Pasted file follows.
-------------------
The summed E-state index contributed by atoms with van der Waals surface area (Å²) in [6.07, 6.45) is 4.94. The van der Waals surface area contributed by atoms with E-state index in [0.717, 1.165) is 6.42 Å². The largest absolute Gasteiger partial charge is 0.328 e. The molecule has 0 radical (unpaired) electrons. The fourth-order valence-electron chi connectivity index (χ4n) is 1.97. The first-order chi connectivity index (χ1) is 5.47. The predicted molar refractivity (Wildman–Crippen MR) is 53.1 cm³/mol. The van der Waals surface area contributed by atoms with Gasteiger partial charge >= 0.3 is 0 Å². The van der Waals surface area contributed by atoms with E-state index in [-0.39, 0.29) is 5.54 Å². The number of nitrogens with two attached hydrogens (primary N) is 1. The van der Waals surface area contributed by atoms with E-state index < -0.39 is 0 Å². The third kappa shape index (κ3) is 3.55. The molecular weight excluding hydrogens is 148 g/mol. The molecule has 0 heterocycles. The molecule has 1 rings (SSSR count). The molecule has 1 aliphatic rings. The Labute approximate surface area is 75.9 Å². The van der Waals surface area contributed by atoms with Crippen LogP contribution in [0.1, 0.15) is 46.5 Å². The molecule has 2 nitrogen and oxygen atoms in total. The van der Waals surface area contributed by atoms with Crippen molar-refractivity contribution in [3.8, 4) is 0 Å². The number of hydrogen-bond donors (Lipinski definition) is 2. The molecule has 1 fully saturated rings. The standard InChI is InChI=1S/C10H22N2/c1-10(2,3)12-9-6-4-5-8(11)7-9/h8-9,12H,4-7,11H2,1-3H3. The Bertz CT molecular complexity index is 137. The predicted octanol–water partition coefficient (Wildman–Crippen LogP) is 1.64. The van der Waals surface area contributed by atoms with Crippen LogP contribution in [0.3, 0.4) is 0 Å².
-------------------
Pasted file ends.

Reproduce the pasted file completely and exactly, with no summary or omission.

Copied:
The summed E-state index contributed by atoms with van der Waals surface area (Å²) in [6.07, 6.45) is 4.94. The van der Waals surface area contributed by atoms with E-state index in [0.717, 1.165) is 6.42 Å². The largest absolute Gasteiger partial charge is 0.328 e. The molecule has 0 radical (unpaired) electrons. The fourth-order valence-electron chi connectivity index (χ4n) is 1.97. The first-order chi connectivity index (χ1) is 5.47. The predicted molar refractivity (Wildman–Crippen MR) is 53.1 cm³/mol. The van der Waals surface area contributed by atoms with Gasteiger partial charge >= 0.3 is 0 Å². The van der Waals surface area contributed by atoms with E-state index in [-0.39, 0.29) is 5.54 Å². The number of nitrogens with two attached hydrogens (primary N) is 1. The van der Waals surface area contributed by atoms with E-state index < -0.39 is 0 Å². The third kappa shape index (κ3) is 3.55. The molecular weight excluding hydrogens is 148 g/mol. The molecule has 0 heterocycles. The molecule has 1 rings (SSSR count). The molecule has 1 aliphatic rings. The Labute approximate surface area is 75.9 Å². The van der Waals surface area contributed by atoms with Crippen LogP contribution in [0.1, 0.15) is 46.5 Å². The molecule has 2 nitrogen and oxygen atoms in total. The van der Waals surface area contributed by atoms with Crippen molar-refractivity contribution in [3.8, 4) is 0 Å². The number of hydrogen-bond donors (Lipinski definition) is 2. The molecule has 1 fully saturated rings. The standard InChI is InChI=1S/C10H22N2/c1-10(2,3)12-9-6-4-5-8(11)7-9/h8-9,12H,4-7,11H2,1-3H3. The Bertz CT molecular complexity index is 137. The predicted octanol–water partition coefficient (Wildman–Crippen LogP) is 1.64. The van der Waals surface area contributed by atoms with Crippen LogP contribution in [0.3, 0.4) is 0 Å².